How does school design influence the process of teaching and learning? Understanding current educational design trends and methodologies is key to designing healthy spaces for students to develop their social and academic capacities. If we look at the evolution of school design, each period has its own challenges and preferences. Today’s main challenge is to create spaces that can integrate open learning environments that incorporate diversity of learning spaces, social interaction and sustainability. The architecture industry is on the lookout for new materials and methodologies that better incorporate sustainability. One material which has stood the test of time, while also finding space for innovation, is wood. In this context, British Columbia (Canada) stands out as one of the world’s largest exporters of wood products, and has successfully applied a number of strategies to maximize its use in sustainable design. One notable example is the use of wood in schools.

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Forestry

Valley residents stand up for old growth forest on Russel Creek Road, call for logging moratorium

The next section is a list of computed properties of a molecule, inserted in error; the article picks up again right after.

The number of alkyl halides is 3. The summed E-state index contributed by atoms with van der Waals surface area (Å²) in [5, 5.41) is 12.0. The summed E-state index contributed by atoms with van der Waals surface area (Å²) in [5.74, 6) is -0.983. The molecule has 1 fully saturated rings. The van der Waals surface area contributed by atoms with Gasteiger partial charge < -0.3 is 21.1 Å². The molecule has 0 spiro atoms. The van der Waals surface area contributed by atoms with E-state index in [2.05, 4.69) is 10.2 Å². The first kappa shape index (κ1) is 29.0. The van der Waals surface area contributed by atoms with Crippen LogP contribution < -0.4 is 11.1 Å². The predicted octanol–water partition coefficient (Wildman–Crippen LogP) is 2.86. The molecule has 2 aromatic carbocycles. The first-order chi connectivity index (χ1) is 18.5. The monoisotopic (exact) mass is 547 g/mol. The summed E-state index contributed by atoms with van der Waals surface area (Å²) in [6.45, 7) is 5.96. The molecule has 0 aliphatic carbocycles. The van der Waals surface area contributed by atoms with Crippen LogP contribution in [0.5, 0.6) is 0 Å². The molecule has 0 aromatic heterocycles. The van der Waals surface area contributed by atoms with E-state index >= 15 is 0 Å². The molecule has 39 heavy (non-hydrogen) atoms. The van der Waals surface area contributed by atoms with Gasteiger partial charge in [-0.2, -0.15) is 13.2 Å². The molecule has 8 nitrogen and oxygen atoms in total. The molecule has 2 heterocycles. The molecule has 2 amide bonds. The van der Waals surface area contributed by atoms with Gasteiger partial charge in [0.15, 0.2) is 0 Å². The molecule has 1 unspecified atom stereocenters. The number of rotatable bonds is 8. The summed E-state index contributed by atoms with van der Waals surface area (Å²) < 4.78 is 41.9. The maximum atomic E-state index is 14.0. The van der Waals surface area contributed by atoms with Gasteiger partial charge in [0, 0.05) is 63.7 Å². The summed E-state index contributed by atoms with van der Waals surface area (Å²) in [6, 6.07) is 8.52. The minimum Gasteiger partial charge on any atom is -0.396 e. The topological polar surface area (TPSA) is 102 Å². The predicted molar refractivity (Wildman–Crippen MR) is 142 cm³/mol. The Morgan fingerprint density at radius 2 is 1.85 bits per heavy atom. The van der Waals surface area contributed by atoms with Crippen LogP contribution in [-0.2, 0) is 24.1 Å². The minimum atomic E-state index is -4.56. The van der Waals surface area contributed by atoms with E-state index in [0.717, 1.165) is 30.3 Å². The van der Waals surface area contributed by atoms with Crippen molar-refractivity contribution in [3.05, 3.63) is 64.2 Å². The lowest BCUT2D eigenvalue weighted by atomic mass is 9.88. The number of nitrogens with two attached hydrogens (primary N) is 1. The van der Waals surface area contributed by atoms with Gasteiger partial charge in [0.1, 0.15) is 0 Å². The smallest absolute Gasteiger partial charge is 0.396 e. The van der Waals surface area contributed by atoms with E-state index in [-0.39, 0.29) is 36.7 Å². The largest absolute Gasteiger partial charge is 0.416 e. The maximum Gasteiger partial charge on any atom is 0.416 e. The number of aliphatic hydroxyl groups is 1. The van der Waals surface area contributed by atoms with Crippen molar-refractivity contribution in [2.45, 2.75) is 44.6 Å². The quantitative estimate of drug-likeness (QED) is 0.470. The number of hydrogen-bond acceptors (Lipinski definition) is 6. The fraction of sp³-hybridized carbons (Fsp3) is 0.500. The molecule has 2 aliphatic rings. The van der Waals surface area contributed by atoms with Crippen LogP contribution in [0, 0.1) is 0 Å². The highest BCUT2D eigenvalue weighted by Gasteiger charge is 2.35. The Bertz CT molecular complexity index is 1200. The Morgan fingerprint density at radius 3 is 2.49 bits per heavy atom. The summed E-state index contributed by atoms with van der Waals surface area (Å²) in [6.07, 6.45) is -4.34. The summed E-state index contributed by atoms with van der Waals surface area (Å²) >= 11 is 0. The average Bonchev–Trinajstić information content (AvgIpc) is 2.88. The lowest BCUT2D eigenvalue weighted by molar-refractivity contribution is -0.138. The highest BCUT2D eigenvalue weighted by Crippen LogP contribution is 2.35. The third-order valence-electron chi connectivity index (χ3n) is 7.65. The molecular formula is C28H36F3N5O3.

By Timothy Schafer
The Nelson Daily
October 6, 2022
Category: Forestry
Region: Canada, Canada West

A local group is calling for a moratorium on old growth logging. On Sept. 29 Slocan Valley residents gathered on Russel Creek Road to protest the planned logging by Interfor and R and A logging in the Russel Creek watershed, which contains trees as old as 1,000 years old. …residents asked the logging company employees to “come back once they have consulted with local environmental organizations and informed consent by the Autonomous Sinixt.” In the meantime, Last Stand West Kootenay has called upon the province to look at the matter and consider the section of forest set to be logged, said member Ernest Smuga. “The community is asking for an immediate moratorium on logging in the area until Interfor demonstrates how it is planning to honor these deferral areas, ground proof current data in surrounding cut blocks, and protect old growth in Russel Creek,” he said in a press release.

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Wood from B.C. forests is being burned for electricity billed as green — but critics say that’s deceptive

By Lyndsay Duncombe, Harvey Cashore and Lynette Forture
CBC News
October 6, 2022
Category: Forestry
Region: Canada, Canada West